The TV Business Model Remains Strong

We now live in a world defined by disruptive technology and innovation. Venture Capital and Private Equity money is flowing into companies with the next “big” idea that will upend traditional companies. Certainly the magazine and newspaper businesses have been turned on their head by the digital wave. If you don’t believe me, just take a look at this graph provided by the Newspaper Association of America

Print Ad Revenues

Advertising revenue is now less than half of what it was in 2006. The demise of print is a perfect example of how new technology can impact traditional income streams.

As someone in advertising and who buys a lot of media on a daily basis, I have kept a finger on the pulse of the television industry, wondering when the pundits will spell their demise as well. We have all heard the predictions. Netflix, Hulu, Apple TV, etc were all the death nail from television as we know it. All have predicted something referred to as “cord cutting” which describes someone who forgoes paid service such as cable or satellite in favor of free Internet video content.

But, so far, the television industry has been phenomenally resistant to this trend. In fact, the TV business model remains very strong. In doing some research, I ran across a study by Needham Insights that gives some very good reasons why any challenger to the TV revenue system will have to battle some stiff headwinds to disrupt the current system:

  • TV is actually a good value: Customers pay an average of $75 a month to access 135 channels. Based on viewing habits, the average consumer pays $.30 for every hour they spend in front of TV.
  • TV has improved its technology offering: Think DVRs, 3-D, Follow Me TV, HD, Remote Access and expanded service offerings such as security.
  • Content: Who do you think funds all of the great shows on TV? Well, you do. The television industry pays huge money in advance for all of the content it delivers. This wasn’t the case in the music industry where consumers could just cherry pick the songs they liked. Now that industry has been severely disrupted.

So, what’s holding the Internet gang back from taking over the TV industry like they did with newspapers and magazines? The primary reason may lie in the quality of the content.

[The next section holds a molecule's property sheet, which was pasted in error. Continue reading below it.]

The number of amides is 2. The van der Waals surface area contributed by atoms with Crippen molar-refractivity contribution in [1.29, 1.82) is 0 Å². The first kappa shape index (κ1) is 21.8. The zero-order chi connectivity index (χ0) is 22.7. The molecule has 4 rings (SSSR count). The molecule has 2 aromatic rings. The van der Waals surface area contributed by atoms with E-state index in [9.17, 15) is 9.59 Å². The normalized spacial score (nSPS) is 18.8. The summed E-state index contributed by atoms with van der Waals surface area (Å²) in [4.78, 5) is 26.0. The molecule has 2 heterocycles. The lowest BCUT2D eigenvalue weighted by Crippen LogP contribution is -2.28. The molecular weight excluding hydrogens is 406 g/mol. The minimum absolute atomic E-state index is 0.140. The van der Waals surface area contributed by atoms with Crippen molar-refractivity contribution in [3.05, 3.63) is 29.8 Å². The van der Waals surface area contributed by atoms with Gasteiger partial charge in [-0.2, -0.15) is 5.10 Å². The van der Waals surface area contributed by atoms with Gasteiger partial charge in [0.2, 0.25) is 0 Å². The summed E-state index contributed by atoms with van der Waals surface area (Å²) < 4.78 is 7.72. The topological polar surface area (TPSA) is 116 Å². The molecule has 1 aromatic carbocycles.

• The free content you find online today is pretty much crap. Yes, it’s fun to surf YouTube videos, but have you ever heard someone schedule their day around a YouTube video?
  • QA – Another issue is not only the quality of the content, but the production quality. Much of what you get is poor and cannot compete with the high quality of production offered by the TV industry.

Until the Venture and PE guys find an idea that can reach significant audiences with quality content, TV in its current state is likely to continue to rake in the ad revenue. More importantly, of all the media our Agency buys on behalf of clients, TV usually has the most impact and drives the results. I say this all the time to our clients – Google is where you “Harvest Intent”, but traditional media is still where you create it. I think TV will remain in tact for quite awhile.

[Source: Martin, Laura and Medina, Dan. The Future of TV. Needham Insights. 22 Jun. 2012. Web. 2 Jul. 2012]

Scott Brandon

Scott Brandon

Chief Executive Officer

Scott has led the growth of Brandon into a Southeastern powerhouse with over 120 employees in four offices across the U.S. As a highly sought-after strategist and business-minded visionary, he has helped develop and grow brands such as YETI Coolers, Southern Tide, CresCom Bank, Williams Knife Co. and Fish Hippie. Always on the forefront of technology, Scott’s focus is on data-driven marketing and developing growth minded strategies and tactics. Although he has an endless passion for marketing, Scott is happiest when he is outdoors hunting and fishing with his family.

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